Irish Free State Constitution Act 1922

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Irish Free State Constitution Act 1922 (Session 2)
Long title An Act to provide for the Constitution of the Irish Free State.
Chapter 13 Geo. 5 Sess. 2 c. 1
Dates
Royal Assent 5 December 1922
Other legislation
Repealing legislation Statute Law (Repeals) Act 1989 [UK]; Statute Law Revision Act 2007 [RoI]
Status: Repealed

The Irish Free State Constitution Act 1922 (Session 2)[1] was an Act of the Parliament of the United Kingdom, passed in 1922 to enact in UK law the Constitution of the Irish Free State, and to formally ratify the 1921 Anglo-Irish Treaty of 6 December 1921.

Provisions[edit]

As originally enacted, the Irish Free State Constitution Act 1922 consisted of a preamble, five sections (three of which were very brief), and a schedule. The schedule was the text of the Constitution of the Irish Free State (Saorstát Éireann) Act 1922, which had been passed in Ireland by the Third Dáil sitting as a constituent assembly and provisional parliament for the nascent Free State.[2] This Irish Act itself had two schedules, the first being the actual text of the Constitution, and the second the text of the 1921 Treaty (formally, the Articles of Agreement for a treaty between Great Britain and Ireland). The UK Act's preamble quotes section 2 of the Irish Act:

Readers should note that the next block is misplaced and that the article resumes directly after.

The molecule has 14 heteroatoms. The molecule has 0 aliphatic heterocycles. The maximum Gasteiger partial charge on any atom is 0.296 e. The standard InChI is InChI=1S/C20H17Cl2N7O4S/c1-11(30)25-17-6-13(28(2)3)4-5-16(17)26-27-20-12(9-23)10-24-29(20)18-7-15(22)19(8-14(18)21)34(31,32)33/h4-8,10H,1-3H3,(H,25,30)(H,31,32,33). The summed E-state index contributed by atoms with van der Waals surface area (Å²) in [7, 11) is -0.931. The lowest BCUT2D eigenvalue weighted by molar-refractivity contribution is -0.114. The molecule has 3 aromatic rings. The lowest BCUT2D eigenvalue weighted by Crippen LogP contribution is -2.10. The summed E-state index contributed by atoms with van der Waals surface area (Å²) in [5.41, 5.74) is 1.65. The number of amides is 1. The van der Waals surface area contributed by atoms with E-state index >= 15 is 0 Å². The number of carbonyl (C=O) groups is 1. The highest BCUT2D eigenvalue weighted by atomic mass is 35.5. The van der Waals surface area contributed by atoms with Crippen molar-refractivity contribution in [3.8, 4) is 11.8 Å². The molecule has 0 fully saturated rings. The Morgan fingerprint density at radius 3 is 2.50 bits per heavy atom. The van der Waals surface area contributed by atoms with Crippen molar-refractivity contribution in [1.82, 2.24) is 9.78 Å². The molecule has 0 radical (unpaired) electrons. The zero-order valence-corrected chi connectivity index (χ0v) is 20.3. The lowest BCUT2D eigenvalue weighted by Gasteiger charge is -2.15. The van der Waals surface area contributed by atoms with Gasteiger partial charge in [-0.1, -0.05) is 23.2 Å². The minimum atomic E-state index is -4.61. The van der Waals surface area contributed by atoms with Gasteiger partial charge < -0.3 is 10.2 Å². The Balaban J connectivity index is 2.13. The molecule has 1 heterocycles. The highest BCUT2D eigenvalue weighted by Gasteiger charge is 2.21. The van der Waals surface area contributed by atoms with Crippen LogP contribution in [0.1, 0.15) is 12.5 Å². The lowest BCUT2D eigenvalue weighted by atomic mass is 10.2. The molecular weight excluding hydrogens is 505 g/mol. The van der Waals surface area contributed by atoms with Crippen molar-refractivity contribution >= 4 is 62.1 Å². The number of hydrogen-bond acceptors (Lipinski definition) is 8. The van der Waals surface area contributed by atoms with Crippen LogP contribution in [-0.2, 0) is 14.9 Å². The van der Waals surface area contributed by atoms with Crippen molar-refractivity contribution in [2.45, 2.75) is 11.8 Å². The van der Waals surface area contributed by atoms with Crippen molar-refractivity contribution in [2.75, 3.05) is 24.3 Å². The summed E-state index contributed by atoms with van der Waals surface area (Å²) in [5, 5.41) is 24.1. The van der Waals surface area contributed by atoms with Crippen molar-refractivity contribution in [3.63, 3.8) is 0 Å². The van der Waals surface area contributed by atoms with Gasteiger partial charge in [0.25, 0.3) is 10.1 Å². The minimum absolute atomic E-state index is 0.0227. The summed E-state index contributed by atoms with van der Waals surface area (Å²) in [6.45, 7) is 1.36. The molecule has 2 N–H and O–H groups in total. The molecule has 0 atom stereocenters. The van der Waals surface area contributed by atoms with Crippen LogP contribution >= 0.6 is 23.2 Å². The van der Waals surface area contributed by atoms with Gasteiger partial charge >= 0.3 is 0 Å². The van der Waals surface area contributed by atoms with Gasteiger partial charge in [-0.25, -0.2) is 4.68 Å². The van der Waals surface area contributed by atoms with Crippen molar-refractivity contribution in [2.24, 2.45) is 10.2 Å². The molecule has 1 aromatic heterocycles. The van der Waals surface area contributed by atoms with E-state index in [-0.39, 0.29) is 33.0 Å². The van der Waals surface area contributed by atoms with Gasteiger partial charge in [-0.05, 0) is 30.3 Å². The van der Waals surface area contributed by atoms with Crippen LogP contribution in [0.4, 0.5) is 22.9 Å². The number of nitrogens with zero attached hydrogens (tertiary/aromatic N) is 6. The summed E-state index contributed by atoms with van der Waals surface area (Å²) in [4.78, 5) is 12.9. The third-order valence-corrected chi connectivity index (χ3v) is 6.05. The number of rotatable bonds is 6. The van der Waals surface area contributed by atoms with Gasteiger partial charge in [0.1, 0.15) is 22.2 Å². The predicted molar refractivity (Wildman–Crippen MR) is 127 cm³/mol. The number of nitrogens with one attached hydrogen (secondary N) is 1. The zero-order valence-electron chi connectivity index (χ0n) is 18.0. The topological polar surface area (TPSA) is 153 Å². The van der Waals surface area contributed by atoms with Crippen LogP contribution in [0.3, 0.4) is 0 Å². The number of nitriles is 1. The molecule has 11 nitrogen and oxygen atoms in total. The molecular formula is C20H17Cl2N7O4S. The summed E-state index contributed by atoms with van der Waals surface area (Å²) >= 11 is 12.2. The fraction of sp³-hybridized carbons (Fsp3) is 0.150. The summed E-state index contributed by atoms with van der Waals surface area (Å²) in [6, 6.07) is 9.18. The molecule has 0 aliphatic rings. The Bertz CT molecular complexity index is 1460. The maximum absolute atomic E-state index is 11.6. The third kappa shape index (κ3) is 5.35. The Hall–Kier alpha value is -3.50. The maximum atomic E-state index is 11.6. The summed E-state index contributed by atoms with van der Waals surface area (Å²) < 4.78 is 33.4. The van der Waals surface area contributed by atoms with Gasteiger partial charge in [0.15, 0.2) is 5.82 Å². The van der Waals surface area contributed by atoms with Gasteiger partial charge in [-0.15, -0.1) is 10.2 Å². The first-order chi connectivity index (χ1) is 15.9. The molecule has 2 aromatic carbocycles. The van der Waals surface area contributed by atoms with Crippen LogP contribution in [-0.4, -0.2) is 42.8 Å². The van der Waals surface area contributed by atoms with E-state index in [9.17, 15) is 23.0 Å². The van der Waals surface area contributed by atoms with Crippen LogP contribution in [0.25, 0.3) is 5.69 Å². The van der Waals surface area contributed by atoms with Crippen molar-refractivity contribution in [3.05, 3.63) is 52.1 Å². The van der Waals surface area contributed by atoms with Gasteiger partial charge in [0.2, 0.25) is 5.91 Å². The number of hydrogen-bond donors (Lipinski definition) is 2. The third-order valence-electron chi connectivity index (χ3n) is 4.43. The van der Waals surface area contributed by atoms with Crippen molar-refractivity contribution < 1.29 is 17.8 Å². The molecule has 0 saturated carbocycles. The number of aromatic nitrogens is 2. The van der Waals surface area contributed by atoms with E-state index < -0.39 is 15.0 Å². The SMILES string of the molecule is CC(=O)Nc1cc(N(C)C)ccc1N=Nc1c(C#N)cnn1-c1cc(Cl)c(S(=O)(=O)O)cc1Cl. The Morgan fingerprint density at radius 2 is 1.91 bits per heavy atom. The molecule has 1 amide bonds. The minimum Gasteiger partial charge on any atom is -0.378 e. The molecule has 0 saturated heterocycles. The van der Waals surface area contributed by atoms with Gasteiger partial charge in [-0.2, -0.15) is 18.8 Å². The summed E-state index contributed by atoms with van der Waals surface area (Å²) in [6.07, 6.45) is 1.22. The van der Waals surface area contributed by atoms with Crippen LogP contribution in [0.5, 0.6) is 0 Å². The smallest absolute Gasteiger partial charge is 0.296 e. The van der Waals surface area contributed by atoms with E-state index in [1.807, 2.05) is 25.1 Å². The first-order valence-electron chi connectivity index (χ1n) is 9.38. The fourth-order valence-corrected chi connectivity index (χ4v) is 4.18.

if any provision of the said Constitution or of any amendment thereof or of any law made there under is in any respect repugnant to any of the provisions of the Scheduled Treaty [the Anglo-Irish Treaty], it shall, to the extent only of such repugnancy be absolutely void and inoperative and the Parliament and the Executive Council of the Irish Free State shall respectively pass such further legislation and do such other things as may be necessary to implement the Scheduled Treaty.

Section 1
declared the scheduled Constitution would come into effect upon a Royal Proclamation no later than 6 December 1922.
Section 2
made transitory provisions regarding taxation liabilities
Section 3
empowered the Free State parliament to adopt legislation applied to other dominions
Section 4
was a saver empowering the UK parliament to pass laws for the Free State on the same basis as for other dominions
Section 5